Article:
The parts that I thought were pretty interesting and something I hadn’t really thought about is that before coffee came to America, tea was the drink of choice. After it arrived, they were on equal footing until the Boston Tea Party, when tea became unpatriotic and coffee became the most popular drink (after water). A spot that it still enjoys today.

 

The invention of “instant” coffee by Satori Kato, can be seen as both a blessing (for  allowing those who don’t have access to their gear to get a coffee fix) or a curse (based on the taste of most of “instant” coffees).

 

A couple of the other statistics are things that we’ve covered on Roaste before, but are still pretty interesting to me. 

 

First, there’s the statistic that the average American spends 45 hours a year waiting in line for coffee. That seemed pretty crazy to me, but then I actually calculated a bit and realized that if you spend 10 minutes every morning making coffee that’s actually ~61 hours a year. Although, I suppose this is just the time spent waiting in line and not counting walking/driving to the coffee house.

 

Second, the statistic that the average American spends $164.71 per year. That means they spend around 45 cents per day on coffee if they drink coffee every day. I’m assuming that this is mostly from drinking supermarket brands at home, and it’s not really something that Roaste.com can compete with price wise I don’t think. Especially if you figure in the earlier statistic that each person drinks 3 cups of coffee per day. Which breaks down to 15 cents per cup. I think we can all agree though that the extra cost is worth it.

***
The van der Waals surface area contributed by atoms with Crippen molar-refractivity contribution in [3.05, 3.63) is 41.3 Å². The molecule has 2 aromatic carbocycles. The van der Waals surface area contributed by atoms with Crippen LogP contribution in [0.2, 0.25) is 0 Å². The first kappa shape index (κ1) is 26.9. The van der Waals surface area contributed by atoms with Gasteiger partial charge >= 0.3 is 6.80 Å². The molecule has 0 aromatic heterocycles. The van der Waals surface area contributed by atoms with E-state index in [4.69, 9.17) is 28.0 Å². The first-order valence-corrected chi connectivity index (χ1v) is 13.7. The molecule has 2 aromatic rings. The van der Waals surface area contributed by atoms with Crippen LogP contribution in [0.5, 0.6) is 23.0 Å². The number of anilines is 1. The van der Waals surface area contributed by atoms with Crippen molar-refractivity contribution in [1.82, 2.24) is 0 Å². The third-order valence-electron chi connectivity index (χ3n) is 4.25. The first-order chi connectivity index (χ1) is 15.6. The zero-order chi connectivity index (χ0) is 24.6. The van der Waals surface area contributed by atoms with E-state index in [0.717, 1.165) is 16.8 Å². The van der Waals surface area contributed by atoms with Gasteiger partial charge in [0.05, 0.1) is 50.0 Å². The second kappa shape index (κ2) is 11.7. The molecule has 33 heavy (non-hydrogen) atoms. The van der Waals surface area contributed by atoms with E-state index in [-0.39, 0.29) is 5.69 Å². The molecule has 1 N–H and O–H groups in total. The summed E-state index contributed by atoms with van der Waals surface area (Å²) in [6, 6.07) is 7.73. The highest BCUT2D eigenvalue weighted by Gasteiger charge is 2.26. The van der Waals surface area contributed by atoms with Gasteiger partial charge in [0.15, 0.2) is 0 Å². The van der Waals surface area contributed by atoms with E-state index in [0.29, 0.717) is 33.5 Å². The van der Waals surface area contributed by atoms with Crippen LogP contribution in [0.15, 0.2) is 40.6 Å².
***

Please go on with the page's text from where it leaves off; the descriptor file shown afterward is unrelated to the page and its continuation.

Category: BLOG

I'm fairly sure I'm saving

April 8, 2012 | by hoonchul@hotmail.com

I'm fairly sure I'm saving by making coffee at home but nothing beats being able to make espresso or cappuccino at home whenever you feel like.

@Son Ton

April 7, 2012 | by Karrde

Probably true, a lot of times the money we save via making coffee at home is spent pursing perfecting our setups. :)

cool!

April 7, 2012 | by sontondaman

I find that I spend way more time doing coffee related things (fixing espresso machine, roasting coffee, preparing drip and espresso) and also spend way more money on coffee.

@jbviau

April 6, 2012 | by Karrde

Ah, stinks you missed out on that. I bet even if the coffee wasn't great it would at least be an experience right?

@intrepid510

April 6, 2012 | by Karrde

That makes sense I think. That average is actually more than I have in a day. I have probably around 2 cups per day on average.

Fun

April 6, 2012 | by jbviau

Wow, I have *no* patience for waiting in line to get coffee. Good thing I don't have to! About coffee and history, we recently went down to Williamsburg, VA, for a short weekend visit with family. I got sick and missed out on touring this, but apparently colonial Williamsburg has a restored 18th-c. coffee shop you can visit and sample coffee at: http://www.history.org/almanack/places/hb/hbcoffee.cfm

Nice little graphic, I

April 6, 2012 | by intrepid510

Nice little graphic, I imagine the cost of coffee is divided among those that do not have a lot of coffee too that probably brings down the average a little.